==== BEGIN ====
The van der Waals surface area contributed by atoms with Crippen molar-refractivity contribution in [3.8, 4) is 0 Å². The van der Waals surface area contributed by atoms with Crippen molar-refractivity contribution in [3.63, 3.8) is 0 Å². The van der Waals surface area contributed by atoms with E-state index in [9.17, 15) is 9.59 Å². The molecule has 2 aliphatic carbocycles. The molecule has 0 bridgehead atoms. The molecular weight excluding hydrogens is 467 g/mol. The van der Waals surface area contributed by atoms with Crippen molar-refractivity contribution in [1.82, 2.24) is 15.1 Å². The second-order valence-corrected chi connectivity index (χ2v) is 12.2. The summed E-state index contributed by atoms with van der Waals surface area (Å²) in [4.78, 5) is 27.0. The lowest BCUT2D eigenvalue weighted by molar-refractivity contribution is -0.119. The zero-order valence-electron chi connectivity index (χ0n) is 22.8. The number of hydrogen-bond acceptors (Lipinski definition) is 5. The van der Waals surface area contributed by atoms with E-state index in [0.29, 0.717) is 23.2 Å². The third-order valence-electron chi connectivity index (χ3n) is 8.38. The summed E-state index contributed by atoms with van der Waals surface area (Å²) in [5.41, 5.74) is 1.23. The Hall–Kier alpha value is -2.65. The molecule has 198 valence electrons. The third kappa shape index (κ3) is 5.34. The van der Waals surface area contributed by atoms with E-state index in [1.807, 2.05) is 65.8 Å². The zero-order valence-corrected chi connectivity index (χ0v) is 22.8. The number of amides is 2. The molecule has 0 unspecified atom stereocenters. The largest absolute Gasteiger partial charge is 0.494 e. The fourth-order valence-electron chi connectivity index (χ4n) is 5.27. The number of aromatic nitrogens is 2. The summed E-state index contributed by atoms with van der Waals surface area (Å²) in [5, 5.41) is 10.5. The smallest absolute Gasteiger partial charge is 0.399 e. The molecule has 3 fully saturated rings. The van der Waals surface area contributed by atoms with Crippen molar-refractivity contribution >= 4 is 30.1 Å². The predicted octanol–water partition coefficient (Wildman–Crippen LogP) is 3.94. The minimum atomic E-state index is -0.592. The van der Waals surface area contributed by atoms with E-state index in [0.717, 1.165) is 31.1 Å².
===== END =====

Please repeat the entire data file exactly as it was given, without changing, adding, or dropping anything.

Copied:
The van der Waals surface area contributed by atoms with Crippen molar-refractivity contribution in [3.8, 4) is 0 Å². The van der Waals surface area contributed by atoms with Crippen molar-refractivity contribution in [3.63, 3.8) is 0 Å². The van der Waals surface area contributed by atoms with E-state index in [9.17, 15) is 9.59 Å². The molecule has 2 aliphatic carbocycles. The molecule has 0 bridgehead atoms. The molecular weight excluding hydrogens is 467 g/mol. The van der Waals surface area contributed by atoms with Crippen molar-refractivity contribution in [1.82, 2.24) is 15.1 Å². The second-order valence-corrected chi connectivity index (χ2v) is 12.2. The summed E-state index contributed by atoms with van der Waals surface area (Å²) in [4.78, 5) is 27.0. The lowest BCUT2D eigenvalue weighted by molar-refractivity contribution is -0.119. The zero-order valence-electron chi connectivity index (χ0n) is 22.8. The number of hydrogen-bond acceptors (Lipinski definition) is 5. The van der Waals surface area contributed by atoms with E-state index in [0.29, 0.717) is 23.2 Å². The third-order valence-electron chi connectivity index (χ3n) is 8.38. The summed E-state index contributed by atoms with van der Waals surface area (Å²) in [5.41, 5.74) is 1.23. The Hall–Kier alpha value is -2.65. The molecule has 198 valence electrons. The third kappa shape index (κ3) is 5.34. The van der Waals surface area contributed by atoms with E-state index in [1.807, 2.05) is 65.8 Å². The zero-order valence-corrected chi connectivity index (χ0v) is 22.8. The number of amides is 2. The molecule has 0 unspecified atom stereocenters. The largest absolute Gasteiger partial charge is 0.494 e. The fourth-order valence-electron chi connectivity index (χ4n) is 5.27. The number of aromatic nitrogens is 2. The summed E-state index contributed by atoms with van der Waals surface area (Å²) in [5, 5.41) is 10.5. The smallest absolute Gasteiger partial charge is 0.399 e. The molecule has 3 fully saturated rings. The van der Waals surface area contributed by atoms with Crippen molar-refractivity contribution >= 4 is 30.1 Å². The predicted octanol–water partition coefficient (Wildman–Crippen LogP) is 3.94. The minimum atomic E-state index is -0.592. The van der Waals surface area contributed by atoms with E-state index in [0.717, 1.165) is 31.1 Å².